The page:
A Little Happier: We Don’t Always Know What’s a Waste of Time, or What’s a Good Use of Our Time.

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I recently went to my law school reunion. I love reunions, I love Yale, I love New Haven, and it was a lot of fun to be back to see a bunch of old friends.

I saw one friend and said to him, “I’ve been telling a story about you for years, as an illustration of a point about careers. But I’ve always wondered if I have the facts exactly right! Can I tell you the story about you that I’ve been telling, and you fact-check it for me?”

He laughed and said, “Sure!”

So here’s the story. Fortunately, I did have my facts straight.

I had a friend in law school, a guy with whom I worked on the Yale Law Journal. He did very well as a student, and as we approached graduation, he’d been accepted as a very prestigious job, as clerk for a judge on the Court of Appeals.

Now, I knew this guy was a great student, and because I worked with him, I also knew that he played a lot of video games. In fact, he told me that he felt guilty about by how much time he wasted, by sneaking off to play video games when he could’ve been studying. (Not that it seemed to have any kind of bad impact.)

He was married, and his wife was a writer, and she’d gone in to interview with a video-game company about the possibility of writing a script for one of their games. During the course of her interview, she’d mentioned how much her husband knew about games, so they said, “Have him come in to tell us what he thinks.”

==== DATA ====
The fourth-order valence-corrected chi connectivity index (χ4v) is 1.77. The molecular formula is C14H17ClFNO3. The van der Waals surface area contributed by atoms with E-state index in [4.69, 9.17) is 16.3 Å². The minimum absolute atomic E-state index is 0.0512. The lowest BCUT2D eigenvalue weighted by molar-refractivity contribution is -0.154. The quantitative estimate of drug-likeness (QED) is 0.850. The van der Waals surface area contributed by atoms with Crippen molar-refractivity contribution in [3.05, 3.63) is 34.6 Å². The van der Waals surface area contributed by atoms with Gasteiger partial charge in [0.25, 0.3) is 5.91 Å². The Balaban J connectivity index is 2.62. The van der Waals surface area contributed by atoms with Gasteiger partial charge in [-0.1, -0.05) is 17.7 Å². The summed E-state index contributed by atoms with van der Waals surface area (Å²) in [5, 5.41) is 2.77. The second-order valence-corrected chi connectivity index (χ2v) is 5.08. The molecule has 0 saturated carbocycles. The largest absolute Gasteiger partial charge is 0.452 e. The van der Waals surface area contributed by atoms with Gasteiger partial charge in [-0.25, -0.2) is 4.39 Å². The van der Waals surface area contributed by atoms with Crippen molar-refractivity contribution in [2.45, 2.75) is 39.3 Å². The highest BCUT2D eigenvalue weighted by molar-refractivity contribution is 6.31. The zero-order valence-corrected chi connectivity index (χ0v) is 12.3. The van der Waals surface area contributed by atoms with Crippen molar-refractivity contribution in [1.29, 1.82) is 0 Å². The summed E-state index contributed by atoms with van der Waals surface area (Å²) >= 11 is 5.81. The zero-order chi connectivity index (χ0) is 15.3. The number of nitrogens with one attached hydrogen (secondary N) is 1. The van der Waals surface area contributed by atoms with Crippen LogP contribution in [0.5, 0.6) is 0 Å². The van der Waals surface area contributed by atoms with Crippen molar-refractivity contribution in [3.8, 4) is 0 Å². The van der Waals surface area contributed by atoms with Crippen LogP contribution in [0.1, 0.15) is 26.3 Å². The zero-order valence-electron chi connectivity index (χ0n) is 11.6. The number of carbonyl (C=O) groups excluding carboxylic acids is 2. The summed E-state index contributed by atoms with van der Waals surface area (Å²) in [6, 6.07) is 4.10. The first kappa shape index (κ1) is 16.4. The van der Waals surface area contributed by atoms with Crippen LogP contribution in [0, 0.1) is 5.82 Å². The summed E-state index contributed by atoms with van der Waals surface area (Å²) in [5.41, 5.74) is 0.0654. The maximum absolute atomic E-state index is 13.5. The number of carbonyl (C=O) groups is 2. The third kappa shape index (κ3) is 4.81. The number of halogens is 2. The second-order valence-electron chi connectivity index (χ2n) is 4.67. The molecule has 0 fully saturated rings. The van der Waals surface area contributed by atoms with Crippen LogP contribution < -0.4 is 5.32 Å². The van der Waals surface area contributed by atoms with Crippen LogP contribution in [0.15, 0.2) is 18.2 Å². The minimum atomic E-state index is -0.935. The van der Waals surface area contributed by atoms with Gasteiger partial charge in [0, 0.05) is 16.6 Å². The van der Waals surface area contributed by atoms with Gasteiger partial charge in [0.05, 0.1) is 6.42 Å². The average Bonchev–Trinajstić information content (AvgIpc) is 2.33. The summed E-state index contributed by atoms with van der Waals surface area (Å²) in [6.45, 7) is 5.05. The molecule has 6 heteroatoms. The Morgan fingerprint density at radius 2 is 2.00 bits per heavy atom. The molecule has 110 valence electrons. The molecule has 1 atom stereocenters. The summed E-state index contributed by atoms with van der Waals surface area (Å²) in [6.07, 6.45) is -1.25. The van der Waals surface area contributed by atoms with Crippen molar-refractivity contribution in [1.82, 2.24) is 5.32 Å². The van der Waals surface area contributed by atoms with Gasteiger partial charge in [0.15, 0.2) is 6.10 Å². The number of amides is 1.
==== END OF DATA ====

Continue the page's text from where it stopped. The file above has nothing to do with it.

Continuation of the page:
So he did. And they were so impressed by what he had to say that they offered him a job.

But he’d committed to this judge—a very influential and respected judge. So he called the judge, and said, “I have this offer, and I’d like to take it. But I’ve made a commitment to you, and I will honor that commitment if you want me to.”

The judge said, “I will release you from your commitment, but consider this carefully. Talk to people. Think hard, because this is a big decision to make.”

So my friend did. And he took the job with the video-game company, and he worked there, and eventually ended up starting his own video-game company.

So looking back, what was the waste of time? Playing video games, or going to law school? Maybe neither was a waste of time.

I think of this story, and I repeat it to other people, as a reminder: We don’t always know what is preparation. We don’t always know what is a good or bad use of our time.

My sister Elizabeth once said to me, “I just wish I’d watched more television as a child.” Because now she’s a TV writer!

We don’t know that for ourselves, and we certainly don’t know that for other people. So I try to be very cautious when I say to my daughters, “You should be doing something else with your time.” I don’t know, I can’t know, what is preparation, what’s a good use of time?

In fact, what does it even mean to "waste time?" That's an important question.

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